Reflections on Summer Camp

28 September 2018

Joanne Groom from South Durban Community Environmental Alliance on South Africa participated in the YFoEE summer camp in Cyprus. She write about her experiences and what she learnt from the experience!


On the 3rd-10th September 2018, YFoEE hosted a youth summer camp in Platres in the Troodos Mountains in Cyprus. There were 60 young people from 28 different countries in Europe, Africa and Latin America in attendance at the camp.

On day one participants were welcomed to the camp and a safer space session was conducted where they were asked to draw their countries on a collective map and state what would make the camp a safer space for them. In the second session participants talked about climate justice and what a world with climate justice would look like. The group was then introduced to climate change and the concept of ‘intersectionality’. They then had time for buddies in which participants that spoke the same native language were able to discuss questions given by the facilitators (also YFoEE participants at the camp). For example, on the first day we were asked: “what do you expect from the camp in the next few days?”

Later, the film Thank you for the Rain was shown, which was a good example of climate change and intersectionality because it showcased how people in poor countries relate to climate change because of their circumstances. In the film, a Kenyan farmer Kisilu captures his family life and village and the dangers of climate change on camera.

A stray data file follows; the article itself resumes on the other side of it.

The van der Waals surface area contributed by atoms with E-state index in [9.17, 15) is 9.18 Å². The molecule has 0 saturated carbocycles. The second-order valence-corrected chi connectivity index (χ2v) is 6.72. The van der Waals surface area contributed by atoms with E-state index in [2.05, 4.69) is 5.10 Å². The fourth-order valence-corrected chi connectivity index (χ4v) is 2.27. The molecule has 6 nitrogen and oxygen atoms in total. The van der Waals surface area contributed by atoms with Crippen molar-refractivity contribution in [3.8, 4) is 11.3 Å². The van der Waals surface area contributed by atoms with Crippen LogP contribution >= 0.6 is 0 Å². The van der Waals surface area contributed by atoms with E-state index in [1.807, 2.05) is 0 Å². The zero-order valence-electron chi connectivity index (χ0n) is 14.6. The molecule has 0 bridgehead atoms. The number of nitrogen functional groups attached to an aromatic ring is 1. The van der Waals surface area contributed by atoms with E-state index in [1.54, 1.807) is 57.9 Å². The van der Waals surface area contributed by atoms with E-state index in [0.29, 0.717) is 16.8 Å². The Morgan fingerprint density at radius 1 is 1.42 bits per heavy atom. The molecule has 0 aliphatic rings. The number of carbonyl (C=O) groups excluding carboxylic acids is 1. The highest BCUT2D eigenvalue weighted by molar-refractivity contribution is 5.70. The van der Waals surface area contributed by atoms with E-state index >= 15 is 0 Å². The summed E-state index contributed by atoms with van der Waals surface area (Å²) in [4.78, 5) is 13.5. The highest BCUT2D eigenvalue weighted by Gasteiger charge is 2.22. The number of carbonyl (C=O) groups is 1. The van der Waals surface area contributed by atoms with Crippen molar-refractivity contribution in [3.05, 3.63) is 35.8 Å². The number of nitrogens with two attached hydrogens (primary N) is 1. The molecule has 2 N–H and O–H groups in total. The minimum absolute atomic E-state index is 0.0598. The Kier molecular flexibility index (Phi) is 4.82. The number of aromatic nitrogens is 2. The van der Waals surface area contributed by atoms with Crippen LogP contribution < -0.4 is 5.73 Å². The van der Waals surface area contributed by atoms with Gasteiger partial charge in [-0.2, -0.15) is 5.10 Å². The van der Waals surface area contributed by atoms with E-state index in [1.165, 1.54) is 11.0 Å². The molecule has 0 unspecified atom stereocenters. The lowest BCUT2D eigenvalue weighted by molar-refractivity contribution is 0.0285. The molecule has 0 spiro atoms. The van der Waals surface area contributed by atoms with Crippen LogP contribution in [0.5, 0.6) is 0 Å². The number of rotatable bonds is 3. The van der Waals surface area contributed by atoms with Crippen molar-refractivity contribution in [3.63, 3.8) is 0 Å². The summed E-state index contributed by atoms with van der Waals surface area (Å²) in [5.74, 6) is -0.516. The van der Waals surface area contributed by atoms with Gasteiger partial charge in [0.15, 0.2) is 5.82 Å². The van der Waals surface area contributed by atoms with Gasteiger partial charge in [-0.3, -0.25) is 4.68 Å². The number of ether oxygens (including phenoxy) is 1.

Day two allowed for a caucus space where participants were asked to create a caucus for any topic that they would like to discuss, there was a feminist space, LGBTQ+ (Lesbian, gay, bisexual, transgender, queer +) space and a space to discuss ableism for mental and physical disabilities.

The participants then spilt into two groups for different training sessions: Communications and media and Sustainable Activism. The communications group spoke about journalists and why people become journalists. What restrictions they have and how do activists develop better relationships with journalists? Suggestions were given such as creating a list of local journalists and advisories, sending invitations and press statements on time and following up on stories sent to the press. This was a very informative and interesting session as it related to the work that a media and communications officer would do.

The next session was on Power and Privilege which was demonstrated by using different amounts of water in glasses. Some individuals had little or no water in their glasses while others had full glasses and we were asked to walk around and share the water with each other. At the end of the exercise participants had to check their glasses again to see how they felt when they had more or less in their glass. This showed that sometimes when people are rich and privileged they try their best to keep their riches to themselves, though depending on the person they may share with those with less. This was a true and interesting lesson learnt for all the participants.

Later on the participants chose to attend sessions on Climate change and gender or Climate change and race. The climate change and gender group explored how women are disproportionately affected because often they are the care givers in their homes and everything falls on them when there are any types of disasters. We also explored how gender roles impact peoples’ relationships with the environment.